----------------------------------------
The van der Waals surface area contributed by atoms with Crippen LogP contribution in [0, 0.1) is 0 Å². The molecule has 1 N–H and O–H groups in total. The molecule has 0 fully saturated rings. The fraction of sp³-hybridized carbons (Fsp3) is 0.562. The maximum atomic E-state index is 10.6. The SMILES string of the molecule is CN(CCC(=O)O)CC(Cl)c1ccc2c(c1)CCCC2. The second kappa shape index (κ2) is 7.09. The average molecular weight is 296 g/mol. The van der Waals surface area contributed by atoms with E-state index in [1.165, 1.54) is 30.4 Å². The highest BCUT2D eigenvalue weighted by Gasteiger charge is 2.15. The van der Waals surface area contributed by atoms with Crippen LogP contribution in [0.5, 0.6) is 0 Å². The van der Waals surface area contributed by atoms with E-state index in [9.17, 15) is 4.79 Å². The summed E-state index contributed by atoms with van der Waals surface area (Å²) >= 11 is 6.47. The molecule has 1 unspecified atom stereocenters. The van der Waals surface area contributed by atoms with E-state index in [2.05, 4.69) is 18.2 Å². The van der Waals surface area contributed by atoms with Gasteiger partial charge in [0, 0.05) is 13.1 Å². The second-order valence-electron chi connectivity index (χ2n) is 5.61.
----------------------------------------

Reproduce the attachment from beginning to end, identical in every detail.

The van der Waals surface area contributed by atoms with Crippen LogP contribution in [0, 0.1) is 0 Å². The molecule has 1 N–H and O–H groups in total. The molecule has 0 fully saturated rings. The fraction of sp³-hybridized carbons (Fsp3) is 0.562. The maximum atomic E-state index is 10.6. The SMILES string of the molecule is CN(CCC(=O)O)CC(Cl)c1ccc2c(c1)CCCC2. The second kappa shape index (κ2) is 7.09. The average molecular weight is 296 g/mol. The van der Waals surface area contributed by atoms with E-state index in [1.165, 1.54) is 30.4 Å². The highest BCUT2D eigenvalue weighted by Gasteiger charge is 2.15. The van der Waals surface area contributed by atoms with Crippen LogP contribution in [0.5, 0.6) is 0 Å². The van der Waals surface area contributed by atoms with E-state index in [9.17, 15) is 4.79 Å². The summed E-state index contributed by atoms with van der Waals surface area (Å²) >= 11 is 6.47. The molecule has 1 unspecified atom stereocenters. The van der Waals surface area contributed by atoms with E-state index in [2.05, 4.69) is 18.2 Å². The van der Waals surface area contributed by atoms with Gasteiger partial charge in [0, 0.05) is 13.1 Å². The second-order valence-electron chi connectivity index (χ2n) is 5.61.